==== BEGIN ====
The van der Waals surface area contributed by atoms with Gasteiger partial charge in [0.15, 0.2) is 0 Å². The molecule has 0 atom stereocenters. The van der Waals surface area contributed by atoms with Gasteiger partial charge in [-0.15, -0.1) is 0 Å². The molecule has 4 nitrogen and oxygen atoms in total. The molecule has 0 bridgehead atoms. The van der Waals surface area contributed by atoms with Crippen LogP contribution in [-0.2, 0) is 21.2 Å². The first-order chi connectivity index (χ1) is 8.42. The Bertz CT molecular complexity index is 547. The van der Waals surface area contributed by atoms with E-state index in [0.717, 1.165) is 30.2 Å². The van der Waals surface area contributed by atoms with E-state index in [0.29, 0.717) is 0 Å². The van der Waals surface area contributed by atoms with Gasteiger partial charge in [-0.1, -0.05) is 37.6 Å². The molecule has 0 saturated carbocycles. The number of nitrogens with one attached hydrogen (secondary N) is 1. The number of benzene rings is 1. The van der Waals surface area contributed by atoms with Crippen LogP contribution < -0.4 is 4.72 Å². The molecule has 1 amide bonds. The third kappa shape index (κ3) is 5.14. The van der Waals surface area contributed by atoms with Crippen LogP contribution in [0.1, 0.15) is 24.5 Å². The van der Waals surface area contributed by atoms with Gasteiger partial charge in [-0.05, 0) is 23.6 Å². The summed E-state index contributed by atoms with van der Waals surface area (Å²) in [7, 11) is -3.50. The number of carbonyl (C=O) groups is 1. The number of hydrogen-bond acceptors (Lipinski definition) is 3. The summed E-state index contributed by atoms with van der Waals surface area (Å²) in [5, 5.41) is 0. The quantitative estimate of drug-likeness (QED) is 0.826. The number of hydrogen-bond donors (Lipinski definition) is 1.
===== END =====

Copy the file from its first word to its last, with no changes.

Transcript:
The van der Waals surface area contributed by atoms with Gasteiger partial charge in [0.15, 0.2) is 0 Å². The molecule has 0 atom stereocenters. The van der Waals surface area contributed by atoms with Gasteiger partial charge in [-0.15, -0.1) is 0 Å². The molecule has 4 nitrogen and oxygen atoms in total. The molecule has 0 bridgehead atoms. The van der Waals surface area contributed by atoms with Crippen LogP contribution in [-0.2, 0) is 21.2 Å². The first-order chi connectivity index (χ1) is 8.42. The Bertz CT molecular complexity index is 547. The van der Waals surface area contributed by atoms with E-state index in [0.717, 1.165) is 30.2 Å². The van der Waals surface area contributed by atoms with E-state index in [0.29, 0.717) is 0 Å². The van der Waals surface area contributed by atoms with Gasteiger partial charge in [-0.1, -0.05) is 37.6 Å². The molecule has 0 saturated carbocycles. The number of nitrogens with one attached hydrogen (secondary N) is 1. The number of benzene rings is 1. The van der Waals surface area contributed by atoms with Crippen LogP contribution < -0.4 is 4.72 Å². The molecule has 1 amide bonds. The third kappa shape index (κ3) is 5.14. The van der Waals surface area contributed by atoms with Crippen LogP contribution in [0.1, 0.15) is 24.5 Å². The van der Waals surface area contributed by atoms with Gasteiger partial charge in [-0.05, 0) is 23.6 Å². The summed E-state index contributed by atoms with van der Waals surface area (Å²) in [7, 11) is -3.50. The number of carbonyl (C=O) groups is 1. The number of hydrogen-bond acceptors (Lipinski definition) is 3. The summed E-state index contributed by atoms with van der Waals surface area (Å²) in [5, 5.41) is 0. The quantitative estimate of drug-likeness (QED) is 0.826. The number of hydrogen-bond donors (Lipinski definition) is 1.